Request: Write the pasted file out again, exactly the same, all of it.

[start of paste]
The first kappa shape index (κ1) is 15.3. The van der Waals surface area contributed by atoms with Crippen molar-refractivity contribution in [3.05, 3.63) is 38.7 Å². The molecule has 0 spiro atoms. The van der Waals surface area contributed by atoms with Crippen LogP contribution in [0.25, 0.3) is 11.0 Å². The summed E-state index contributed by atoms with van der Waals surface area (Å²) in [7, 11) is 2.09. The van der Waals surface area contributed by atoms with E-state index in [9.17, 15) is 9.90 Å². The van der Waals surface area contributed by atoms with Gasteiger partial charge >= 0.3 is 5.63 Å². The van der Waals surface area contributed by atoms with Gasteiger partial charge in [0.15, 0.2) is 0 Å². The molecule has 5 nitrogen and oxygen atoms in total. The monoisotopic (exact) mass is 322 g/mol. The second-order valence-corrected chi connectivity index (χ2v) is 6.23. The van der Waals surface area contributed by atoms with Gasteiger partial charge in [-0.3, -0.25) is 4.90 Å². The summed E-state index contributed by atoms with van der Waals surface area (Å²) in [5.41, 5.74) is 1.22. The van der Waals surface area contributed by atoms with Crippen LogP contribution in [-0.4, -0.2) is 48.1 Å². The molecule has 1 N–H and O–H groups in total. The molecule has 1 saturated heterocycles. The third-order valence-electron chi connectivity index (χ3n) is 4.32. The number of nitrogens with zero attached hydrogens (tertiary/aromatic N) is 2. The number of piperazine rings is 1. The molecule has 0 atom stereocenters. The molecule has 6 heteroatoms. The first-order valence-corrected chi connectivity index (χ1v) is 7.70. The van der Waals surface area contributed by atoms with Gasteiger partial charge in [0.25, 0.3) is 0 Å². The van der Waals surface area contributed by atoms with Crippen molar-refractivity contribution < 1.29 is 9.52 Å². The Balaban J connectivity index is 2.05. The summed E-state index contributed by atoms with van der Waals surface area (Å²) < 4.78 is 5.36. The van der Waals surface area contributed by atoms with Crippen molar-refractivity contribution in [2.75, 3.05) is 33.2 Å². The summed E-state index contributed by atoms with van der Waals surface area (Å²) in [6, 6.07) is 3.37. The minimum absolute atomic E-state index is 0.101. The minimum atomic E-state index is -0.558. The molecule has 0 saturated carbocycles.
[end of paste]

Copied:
The first kappa shape index (κ1) is 15.3. The van der Waals surface area contributed by atoms with Crippen molar-refractivity contribution in [3.05, 3.63) is 38.7 Å². The molecule has 0 spiro atoms. The van der Waals surface area contributed by atoms with Crippen LogP contribution in [0.25, 0.3) is 11.0 Å². The summed E-state index contributed by atoms with van der Waals surface area (Å²) in [7, 11) is 2.09. The van der Waals surface area contributed by atoms with E-state index in [9.17, 15) is 9.90 Å². The van der Waals surface area contributed by atoms with Gasteiger partial charge >= 0.3 is 5.63 Å². The van der Waals surface area contributed by atoms with Gasteiger partial charge in [0.15, 0.2) is 0 Å². The molecule has 5 nitrogen and oxygen atoms in total. The monoisotopic (exact) mass is 322 g/mol. The second-order valence-corrected chi connectivity index (χ2v) is 6.23. The van der Waals surface area contributed by atoms with Gasteiger partial charge in [-0.3, -0.25) is 4.90 Å². The summed E-state index contributed by atoms with van der Waals surface area (Å²) in [5.41, 5.74) is 1.22. The van der Waals surface area contributed by atoms with Crippen LogP contribution in [-0.4, -0.2) is 48.1 Å². The molecule has 1 N–H and O–H groups in total. The molecule has 1 saturated heterocycles. The third-order valence-electron chi connectivity index (χ3n) is 4.32. The number of nitrogens with zero attached hydrogens (tertiary/aromatic N) is 2. The number of piperazine rings is 1. The molecule has 0 atom stereocenters. The molecule has 6 heteroatoms. The first-order valence-corrected chi connectivity index (χ1v) is 7.70. The van der Waals surface area contributed by atoms with Gasteiger partial charge in [0.25, 0.3) is 0 Å². The van der Waals surface area contributed by atoms with Crippen molar-refractivity contribution < 1.29 is 9.52 Å². The Balaban J connectivity index is 2.05. The summed E-state index contributed by atoms with van der Waals surface area (Å²) < 4.78 is 5.36. The van der Waals surface area contributed by atoms with Crippen molar-refractivity contribution in [2.75, 3.05) is 33.2 Å². The summed E-state index contributed by atoms with van der Waals surface area (Å²) in [6, 6.07) is 3.37. The minimum absolute atomic E-state index is 0.101. The minimum atomic E-state index is -0.558. The molecule has 0 saturated carbocycles.